We’re going to start offering teachers placements at Jisc so they can discover the breadth of opportunities that exist in technology jobs and then go back into their schools enthusiastic and ready to spread the word.

And we’re doing some work on unconscious bias, reviewing our policies and guidance to make sure we recruit on merit and providing training for our staff to demonstrate how bias can play itself out in the workplace. We are not just addressing unconscious bias by dragging our people through training, it is far deeper than that, for example through widening our perspectives we can reduce our biases so we’re running a campaign called ‘this is me’, encouraging our people to share their own stories with colleagues so that we can walk a mile in each other’s shoes, to widen all our perspectives and demonstrate that we respect, value and celebrate difference. This is not only about supporting women in a traditionally male-dominated environment, it’s also about celebrating diversity.


There’s lots that we plan to do on this but as a start we’ve adopted some simple, practical steps that we hope will tempt more women to think about giving it a go. We’re overhauling the careers pages on our website, and being more mindful of the language we use in our adverts for example. We never advertise jobs as full time because lots of people, and particularly women, need flexibility. We’re certainly not slaves to the nine-to-five model. And we’re thinking again about where we recruit, and how to reach the widest possible pool of potential recruits.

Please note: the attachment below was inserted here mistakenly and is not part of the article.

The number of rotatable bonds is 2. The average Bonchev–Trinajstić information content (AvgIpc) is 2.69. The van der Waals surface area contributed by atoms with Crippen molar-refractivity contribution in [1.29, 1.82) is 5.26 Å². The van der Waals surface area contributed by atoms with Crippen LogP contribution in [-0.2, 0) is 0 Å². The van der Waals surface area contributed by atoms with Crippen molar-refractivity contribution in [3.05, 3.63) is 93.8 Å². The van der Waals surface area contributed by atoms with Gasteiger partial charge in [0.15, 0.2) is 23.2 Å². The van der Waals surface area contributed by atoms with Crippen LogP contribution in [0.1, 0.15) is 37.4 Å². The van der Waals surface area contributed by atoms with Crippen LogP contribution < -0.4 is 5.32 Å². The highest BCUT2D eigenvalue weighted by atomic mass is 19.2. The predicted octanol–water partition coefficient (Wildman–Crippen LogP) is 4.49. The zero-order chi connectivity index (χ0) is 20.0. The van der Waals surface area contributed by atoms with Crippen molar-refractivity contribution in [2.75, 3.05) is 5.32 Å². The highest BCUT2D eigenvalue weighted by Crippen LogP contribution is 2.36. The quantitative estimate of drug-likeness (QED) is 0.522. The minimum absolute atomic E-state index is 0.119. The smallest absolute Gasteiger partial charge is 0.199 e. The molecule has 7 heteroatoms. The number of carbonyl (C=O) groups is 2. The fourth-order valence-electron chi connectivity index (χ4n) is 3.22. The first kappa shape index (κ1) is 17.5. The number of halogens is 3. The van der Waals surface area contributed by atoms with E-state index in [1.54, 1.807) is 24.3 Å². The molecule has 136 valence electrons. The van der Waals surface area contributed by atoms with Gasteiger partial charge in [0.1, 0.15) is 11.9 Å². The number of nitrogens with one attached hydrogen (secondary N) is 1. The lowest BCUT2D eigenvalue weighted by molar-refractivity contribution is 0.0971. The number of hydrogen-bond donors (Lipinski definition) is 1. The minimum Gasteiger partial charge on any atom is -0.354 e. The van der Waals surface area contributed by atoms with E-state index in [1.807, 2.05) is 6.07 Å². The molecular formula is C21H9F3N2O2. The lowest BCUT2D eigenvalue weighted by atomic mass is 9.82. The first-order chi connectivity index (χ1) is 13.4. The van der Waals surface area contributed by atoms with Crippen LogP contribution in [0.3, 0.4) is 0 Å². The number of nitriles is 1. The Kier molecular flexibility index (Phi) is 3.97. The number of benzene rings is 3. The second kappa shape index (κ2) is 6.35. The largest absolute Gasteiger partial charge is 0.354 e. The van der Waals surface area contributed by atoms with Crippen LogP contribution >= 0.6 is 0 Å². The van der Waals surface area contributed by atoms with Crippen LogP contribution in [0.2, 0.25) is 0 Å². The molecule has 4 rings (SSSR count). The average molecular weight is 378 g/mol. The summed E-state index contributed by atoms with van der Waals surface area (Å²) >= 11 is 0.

We’re moving increasingly towards smarter working, not longer working. The long hours culture tends to disadvantage women more than men. Still true, after all these years!

And we’re reviewing our family leave policy to ensure that it meets more diverse needs. This will benefit both men and women because we’re focused on genuine equality. So we’re making sure that the policy is more flexible, allowing for the usual maternity and paternity leave and also adoption leave and shared parental leave. And when men opt to take this leave they’ll get the same contractual enhancements as women.


It’s so hard to answer this question. I’m as sure as I can be that the men who work in our technical departments don’t intend to intimidate. Some women might sometimes feel at a disadvantage, it’s human nature when you’re in the minority. But what I can say with absolute certainty is that we’re working on making sure that Jisc is welcoming to women, listening to their voices, valuing their contribution and offering great opportunities for fulfilling work and ongoing career development.


‘Privilege is invisible to those who have it’. – Michael Kimmel, a professor at Stony Brook University in New York. For me this gets people to stop and think when they get stuck and don’t see it.

Diversity is not about quotas, it is exciting. Gaining true representation creates more rounded, innovative, dynamic and impactful products, actions and solutions. That benefits everyone.

At Jisc we’ve made a good start on changing things, at least in our own back yard.


Thanks Simone & the team at Jisc, so excited to have you as our sponsors.